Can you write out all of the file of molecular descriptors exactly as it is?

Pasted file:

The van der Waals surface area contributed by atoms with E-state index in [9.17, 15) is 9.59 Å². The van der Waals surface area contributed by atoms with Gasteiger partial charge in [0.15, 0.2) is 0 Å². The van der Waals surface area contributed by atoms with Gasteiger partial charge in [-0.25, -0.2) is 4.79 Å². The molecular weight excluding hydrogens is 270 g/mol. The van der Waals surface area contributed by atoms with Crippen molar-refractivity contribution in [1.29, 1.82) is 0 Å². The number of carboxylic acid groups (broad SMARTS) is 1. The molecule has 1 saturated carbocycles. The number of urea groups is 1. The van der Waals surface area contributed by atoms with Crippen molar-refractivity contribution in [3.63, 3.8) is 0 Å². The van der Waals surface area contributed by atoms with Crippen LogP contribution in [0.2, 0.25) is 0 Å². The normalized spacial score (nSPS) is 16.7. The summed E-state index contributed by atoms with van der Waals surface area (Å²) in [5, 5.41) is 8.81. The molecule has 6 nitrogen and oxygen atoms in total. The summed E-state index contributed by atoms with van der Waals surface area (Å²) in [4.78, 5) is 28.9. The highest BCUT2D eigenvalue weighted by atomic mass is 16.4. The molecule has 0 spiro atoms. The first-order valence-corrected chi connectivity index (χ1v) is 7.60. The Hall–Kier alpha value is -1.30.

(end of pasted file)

The van der Waals surface area contributed by atoms with E-state index in [9.17, 15) is 9.59 Å². The van der Waals surface area contributed by atoms with Gasteiger partial charge in [0.15, 0.2) is 0 Å². The van der Waals surface area contributed by atoms with Gasteiger partial charge in [-0.25, -0.2) is 4.79 Å². The molecular weight excluding hydrogens is 270 g/mol. The van der Waals surface area contributed by atoms with Crippen molar-refractivity contribution in [1.29, 1.82) is 0 Å². The number of carboxylic acid groups (broad SMARTS) is 1. The molecule has 1 saturated carbocycles. The number of urea groups is 1. The van der Waals surface area contributed by atoms with Crippen molar-refractivity contribution in [3.63, 3.8) is 0 Å². The van der Waals surface area contributed by atoms with Crippen LogP contribution in [0.2, 0.25) is 0 Å². The normalized spacial score (nSPS) is 16.7. The summed E-state index contributed by atoms with van der Waals surface area (Å²) in [5, 5.41) is 8.81. The molecule has 6 nitrogen and oxygen atoms in total. The summed E-state index contributed by atoms with van der Waals surface area (Å²) in [4.78, 5) is 28.9. The highest BCUT2D eigenvalue weighted by atomic mass is 16.4. The molecule has 0 spiro atoms. The first-order valence-corrected chi connectivity index (χ1v) is 7.60. The Hall–Kier alpha value is -1.30.